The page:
UQ research finds molecular doorways to help deliver drugs into the brain

A University of Queensland researcher has found molecular doorways that could be used to help deliver drugs into the brain to treat neurological disorders.

Dr. Rosemary Cater from UQ's Institute for Molecular Bioscience led a team which discovered that an essential nutrient called choline is transported into the brain by a protein called FLVCR2.

Choline is a vitamin-like nutrient that is essential for many important functions in the body, particularly for brain development.

We need to consume 400-500 mg of choline per day to support cell regeneration, gene expression regulation, and for sending signals between neurons."

Dr. Rosemary Cater from UQ's Institute for Molecular Bioscience

Dr. Cater said that until now, little was known about how dietary choline travels past the layer of specialized cells that separates the blood from the brain.

"This blood-brain barrier prevents molecules in the blood that are toxic to the brain from entering," she said.

"The brain still needs to absorb nutrients from the blood, so the barrier contains specialised cellular machines – called transporters – that allow specific nutrients such as glucose, omega-3 fatty acids and choline to enter.

"While this barrier is an important line of defence, it presents a challenge for designing drugs to treat neurological disorders."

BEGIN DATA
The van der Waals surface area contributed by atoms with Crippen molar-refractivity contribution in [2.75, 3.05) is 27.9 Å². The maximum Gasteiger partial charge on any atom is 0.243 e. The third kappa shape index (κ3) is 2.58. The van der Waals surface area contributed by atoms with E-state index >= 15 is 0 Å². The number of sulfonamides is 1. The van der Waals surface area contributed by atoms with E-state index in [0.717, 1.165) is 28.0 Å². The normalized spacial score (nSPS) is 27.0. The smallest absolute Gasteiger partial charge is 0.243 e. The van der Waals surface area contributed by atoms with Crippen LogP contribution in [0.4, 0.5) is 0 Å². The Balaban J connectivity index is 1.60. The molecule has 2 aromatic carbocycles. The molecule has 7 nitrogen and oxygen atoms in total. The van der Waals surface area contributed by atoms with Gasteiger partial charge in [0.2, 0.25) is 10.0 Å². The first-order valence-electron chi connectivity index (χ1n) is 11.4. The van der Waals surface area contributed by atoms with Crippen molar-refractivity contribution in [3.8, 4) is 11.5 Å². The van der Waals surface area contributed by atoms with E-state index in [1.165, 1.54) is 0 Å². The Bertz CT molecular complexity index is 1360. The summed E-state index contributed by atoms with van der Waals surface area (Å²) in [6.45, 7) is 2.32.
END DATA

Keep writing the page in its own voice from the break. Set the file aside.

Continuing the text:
Dr Cater was able to show that choline sits in a cavity of FLVCR2 as it travels across the blood-brain barrier and is kept in place by a cage of protein residues.

"We used high-powered cryo-electron microscopes to see exactly how choline binds to FLVCR2," she said.

"This is critical information for understanding how to design drugs that mimic choline so that they can be transported by FLVCR2 to reach their site of action within the brain.

"These findings will inform the future design of drugs for diseases such as Alzheimer's and stroke."

The research also highlights the importance of eating choline-rich foods – such as eggs, vegetables, meat, nuts and beans.

The research is published in Nature and funded by the National Institutes of Health.

Dr Cater joined UQ in 2024 on an Australian Research Council Discovery Early Career Researcher Award. She performed most of this research in the lab of Professor Filippo Mancia at Columbia University in New York, and worked in close collaboration with the lab of Associate Professor Thomas Arnold from the University of California San Francisco.

Source:
Journal reference:

Cater, R. J., et al. (2024). Structural and molecular basis of choline uptake into the brain by FLVCR2. Nature. doi.org/10.1038/s41586-024-07326-y.

Comments

The opinions expressed here are the views of the writer and do not necessarily reflect the views and opinions of News Medical.
Post a new comment
Post

While we only use edited and approved content for Azthena answers, it may on occasions provide incorrect responses. Please confirm any data provided with the related suppliers or authors. We do not provide medical advice, if you search for medical information you must always consult a medical professional before acting on any information provided.

Your questions, but not your email details will be shared with OpenAI and retained for 30 days in accordance with their privacy principles.

Please do not ask questions that use sensitive or confidential information.

Read the full Terms & Conditions.

You might also like...
Study links gut health and brain function in resilient individuals